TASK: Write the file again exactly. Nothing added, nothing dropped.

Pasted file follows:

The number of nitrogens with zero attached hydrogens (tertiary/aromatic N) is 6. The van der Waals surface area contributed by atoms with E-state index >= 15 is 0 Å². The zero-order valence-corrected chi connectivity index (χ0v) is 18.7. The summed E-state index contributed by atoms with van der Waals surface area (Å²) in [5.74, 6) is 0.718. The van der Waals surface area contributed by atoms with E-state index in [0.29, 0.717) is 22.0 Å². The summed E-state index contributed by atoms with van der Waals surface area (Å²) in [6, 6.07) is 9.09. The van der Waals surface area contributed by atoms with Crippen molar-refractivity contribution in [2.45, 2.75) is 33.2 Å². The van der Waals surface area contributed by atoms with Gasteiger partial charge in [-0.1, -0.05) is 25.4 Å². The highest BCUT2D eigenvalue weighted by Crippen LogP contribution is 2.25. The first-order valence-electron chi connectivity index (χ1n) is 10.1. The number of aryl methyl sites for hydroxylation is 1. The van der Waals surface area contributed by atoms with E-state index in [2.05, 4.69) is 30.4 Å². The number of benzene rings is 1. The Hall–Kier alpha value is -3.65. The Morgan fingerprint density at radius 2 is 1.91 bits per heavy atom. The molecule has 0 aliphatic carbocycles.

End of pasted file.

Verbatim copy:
The number of nitrogens with zero attached hydrogens (tertiary/aromatic N) is 6. The van der Waals surface area contributed by atoms with E-state index >= 15 is 0 Å². The zero-order valence-corrected chi connectivity index (χ0v) is 18.7. The summed E-state index contributed by atoms with van der Waals surface area (Å²) in [5.74, 6) is 0.718. The van der Waals surface area contributed by atoms with E-state index in [0.29, 0.717) is 22.0 Å². The summed E-state index contributed by atoms with van der Waals surface area (Å²) in [6, 6.07) is 9.09. The van der Waals surface area contributed by atoms with Crippen molar-refractivity contribution in [2.45, 2.75) is 33.2 Å². The van der Waals surface area contributed by atoms with Gasteiger partial charge in [-0.1, -0.05) is 25.4 Å². The highest BCUT2D eigenvalue weighted by Crippen LogP contribution is 2.25. The first-order valence-electron chi connectivity index (χ1n) is 10.1. The number of aryl methyl sites for hydroxylation is 1. The van der Waals surface area contributed by atoms with E-state index in [2.05, 4.69) is 30.4 Å². The number of benzene rings is 1. The Hall–Kier alpha value is -3.65. The Morgan fingerprint density at radius 2 is 1.91 bits per heavy atom. The molecule has 0 aliphatic carbocycles.